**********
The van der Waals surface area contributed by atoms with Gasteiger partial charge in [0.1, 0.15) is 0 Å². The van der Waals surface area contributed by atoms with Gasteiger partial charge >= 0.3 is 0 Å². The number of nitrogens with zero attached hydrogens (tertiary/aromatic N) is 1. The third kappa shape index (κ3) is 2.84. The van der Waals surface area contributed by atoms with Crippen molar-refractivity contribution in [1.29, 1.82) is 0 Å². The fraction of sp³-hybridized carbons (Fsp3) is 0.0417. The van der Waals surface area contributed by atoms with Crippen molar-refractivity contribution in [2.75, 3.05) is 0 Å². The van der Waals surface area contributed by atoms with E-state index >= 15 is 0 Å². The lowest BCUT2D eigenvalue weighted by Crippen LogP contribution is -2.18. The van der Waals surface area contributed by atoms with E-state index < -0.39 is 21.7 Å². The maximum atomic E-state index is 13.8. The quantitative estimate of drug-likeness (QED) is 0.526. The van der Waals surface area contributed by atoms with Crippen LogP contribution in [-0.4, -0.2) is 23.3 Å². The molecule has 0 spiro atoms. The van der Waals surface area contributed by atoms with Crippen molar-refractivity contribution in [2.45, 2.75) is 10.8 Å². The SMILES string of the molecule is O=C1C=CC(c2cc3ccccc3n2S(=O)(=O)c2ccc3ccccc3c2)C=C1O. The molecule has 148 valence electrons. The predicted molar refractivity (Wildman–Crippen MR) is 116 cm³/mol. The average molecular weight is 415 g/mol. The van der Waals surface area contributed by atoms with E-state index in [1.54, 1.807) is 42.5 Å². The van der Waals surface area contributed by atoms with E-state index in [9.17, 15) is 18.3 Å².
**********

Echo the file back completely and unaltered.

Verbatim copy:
The van der Waals surface area contributed by atoms with Gasteiger partial charge in [0.1, 0.15) is 0 Å². The van der Waals surface area contributed by atoms with Gasteiger partial charge >= 0.3 is 0 Å². The number of nitrogens with zero attached hydrogens (tertiary/aromatic N) is 1. The third kappa shape index (κ3) is 2.84. The van der Waals surface area contributed by atoms with Crippen molar-refractivity contribution in [1.29, 1.82) is 0 Å². The fraction of sp³-hybridized carbons (Fsp3) is 0.0417. The van der Waals surface area contributed by atoms with Crippen molar-refractivity contribution in [2.75, 3.05) is 0 Å². The van der Waals surface area contributed by atoms with E-state index >= 15 is 0 Å². The lowest BCUT2D eigenvalue weighted by Crippen LogP contribution is -2.18. The van der Waals surface area contributed by atoms with E-state index < -0.39 is 21.7 Å². The maximum atomic E-state index is 13.8. The quantitative estimate of drug-likeness (QED) is 0.526. The van der Waals surface area contributed by atoms with Crippen LogP contribution in [-0.4, -0.2) is 23.3 Å². The molecule has 0 spiro atoms. The van der Waals surface area contributed by atoms with Crippen molar-refractivity contribution in [2.45, 2.75) is 10.8 Å². The SMILES string of the molecule is O=C1C=CC(c2cc3ccccc3n2S(=O)(=O)c2ccc3ccccc3c2)C=C1O. The molecule has 148 valence electrons. The predicted molar refractivity (Wildman–Crippen MR) is 116 cm³/mol. The average molecular weight is 415 g/mol. The van der Waals surface area contributed by atoms with E-state index in [1.54, 1.807) is 42.5 Å². The van der Waals surface area contributed by atoms with E-state index in [9.17, 15) is 18.3 Å².